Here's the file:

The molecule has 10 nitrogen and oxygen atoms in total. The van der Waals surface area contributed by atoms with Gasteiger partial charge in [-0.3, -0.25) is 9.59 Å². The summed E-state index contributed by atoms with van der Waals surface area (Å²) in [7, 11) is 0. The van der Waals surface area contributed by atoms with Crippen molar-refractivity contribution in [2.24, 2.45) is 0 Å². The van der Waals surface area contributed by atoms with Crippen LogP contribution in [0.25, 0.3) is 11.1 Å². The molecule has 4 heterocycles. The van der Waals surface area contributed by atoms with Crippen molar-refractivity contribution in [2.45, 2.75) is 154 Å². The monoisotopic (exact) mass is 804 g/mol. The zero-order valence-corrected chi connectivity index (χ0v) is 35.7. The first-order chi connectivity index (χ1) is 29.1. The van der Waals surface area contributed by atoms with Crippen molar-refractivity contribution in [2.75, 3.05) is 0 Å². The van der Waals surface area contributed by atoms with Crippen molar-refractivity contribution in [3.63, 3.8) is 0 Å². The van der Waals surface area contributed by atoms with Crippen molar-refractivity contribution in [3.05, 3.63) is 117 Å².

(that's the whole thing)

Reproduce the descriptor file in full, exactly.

The molecule has 10 nitrogen and oxygen atoms in total. The van der Waals surface area contributed by atoms with Gasteiger partial charge in [-0.3, -0.25) is 9.59 Å². The summed E-state index contributed by atoms with van der Waals surface area (Å²) in [7, 11) is 0. The van der Waals surface area contributed by atoms with Crippen molar-refractivity contribution in [2.24, 2.45) is 0 Å². The van der Waals surface area contributed by atoms with Crippen LogP contribution in [0.25, 0.3) is 11.1 Å². The molecule has 4 heterocycles. The van der Waals surface area contributed by atoms with Crippen molar-refractivity contribution in [2.45, 2.75) is 154 Å². The monoisotopic (exact) mass is 804 g/mol. The zero-order valence-corrected chi connectivity index (χ0v) is 35.7. The first-order chi connectivity index (χ1) is 29.1. The van der Waals surface area contributed by atoms with Crippen molar-refractivity contribution in [2.75, 3.05) is 0 Å². The van der Waals surface area contributed by atoms with Crippen molar-refractivity contribution in [3.63, 3.8) is 0 Å². The van der Waals surface area contributed by atoms with Crippen molar-refractivity contribution in [3.05, 3.63) is 117 Å².